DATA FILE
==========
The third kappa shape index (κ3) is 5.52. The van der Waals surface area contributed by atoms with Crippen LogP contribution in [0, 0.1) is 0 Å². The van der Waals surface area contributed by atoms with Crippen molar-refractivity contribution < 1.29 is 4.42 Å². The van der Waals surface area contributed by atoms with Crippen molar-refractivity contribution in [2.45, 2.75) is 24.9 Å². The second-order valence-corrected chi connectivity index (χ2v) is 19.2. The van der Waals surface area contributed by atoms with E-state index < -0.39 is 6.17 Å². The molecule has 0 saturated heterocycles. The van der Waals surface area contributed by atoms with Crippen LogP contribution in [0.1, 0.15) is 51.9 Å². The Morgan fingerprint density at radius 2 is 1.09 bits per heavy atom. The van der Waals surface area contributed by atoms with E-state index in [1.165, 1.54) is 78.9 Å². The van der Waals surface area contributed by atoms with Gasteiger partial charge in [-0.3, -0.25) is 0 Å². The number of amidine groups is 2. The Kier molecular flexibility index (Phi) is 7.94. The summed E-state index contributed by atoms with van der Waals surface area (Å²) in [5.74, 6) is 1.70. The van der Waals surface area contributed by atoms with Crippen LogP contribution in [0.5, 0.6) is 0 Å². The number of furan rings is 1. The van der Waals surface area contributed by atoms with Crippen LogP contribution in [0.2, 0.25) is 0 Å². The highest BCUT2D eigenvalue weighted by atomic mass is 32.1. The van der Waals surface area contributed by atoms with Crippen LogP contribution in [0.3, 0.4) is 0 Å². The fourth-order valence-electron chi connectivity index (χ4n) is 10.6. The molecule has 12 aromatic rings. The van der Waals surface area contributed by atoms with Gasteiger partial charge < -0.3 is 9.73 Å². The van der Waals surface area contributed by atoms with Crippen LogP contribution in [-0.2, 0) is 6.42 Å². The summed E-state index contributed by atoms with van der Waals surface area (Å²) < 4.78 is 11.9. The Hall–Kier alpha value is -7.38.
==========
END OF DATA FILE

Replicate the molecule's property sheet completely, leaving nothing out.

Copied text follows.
The third kappa shape index (κ3) is 5.52. The van der Waals surface area contributed by atoms with Crippen LogP contribution in [0, 0.1) is 0 Å². The van der Waals surface area contributed by atoms with Crippen molar-refractivity contribution < 1.29 is 4.42 Å². The van der Waals surface area contributed by atoms with Crippen molar-refractivity contribution in [2.45, 2.75) is 24.9 Å². The second-order valence-corrected chi connectivity index (χ2v) is 19.2. The van der Waals surface area contributed by atoms with E-state index < -0.39 is 6.17 Å². The molecule has 0 saturated heterocycles. The van der Waals surface area contributed by atoms with Crippen LogP contribution in [0.1, 0.15) is 51.9 Å². The Morgan fingerprint density at radius 2 is 1.09 bits per heavy atom. The van der Waals surface area contributed by atoms with E-state index in [1.165, 1.54) is 78.9 Å². The van der Waals surface area contributed by atoms with Gasteiger partial charge in [-0.3, -0.25) is 0 Å². The number of amidine groups is 2. The Kier molecular flexibility index (Phi) is 7.94. The summed E-state index contributed by atoms with van der Waals surface area (Å²) in [5.74, 6) is 1.70. The van der Waals surface area contributed by atoms with Crippen LogP contribution in [0.5, 0.6) is 0 Å². The number of furan rings is 1. The van der Waals surface area contributed by atoms with Crippen LogP contribution in [0.2, 0.25) is 0 Å². The highest BCUT2D eigenvalue weighted by atomic mass is 32.1. The van der Waals surface area contributed by atoms with Crippen LogP contribution in [0.3, 0.4) is 0 Å². The fourth-order valence-electron chi connectivity index (χ4n) is 10.6. The molecule has 12 aromatic rings. The van der Waals surface area contributed by atoms with Gasteiger partial charge < -0.3 is 9.73 Å². The van der Waals surface area contributed by atoms with Crippen LogP contribution in [-0.2, 0) is 6.42 Å². The summed E-state index contributed by atoms with van der Waals surface area (Å²) < 4.78 is 11.9. The Hall–Kier alpha value is -7.38.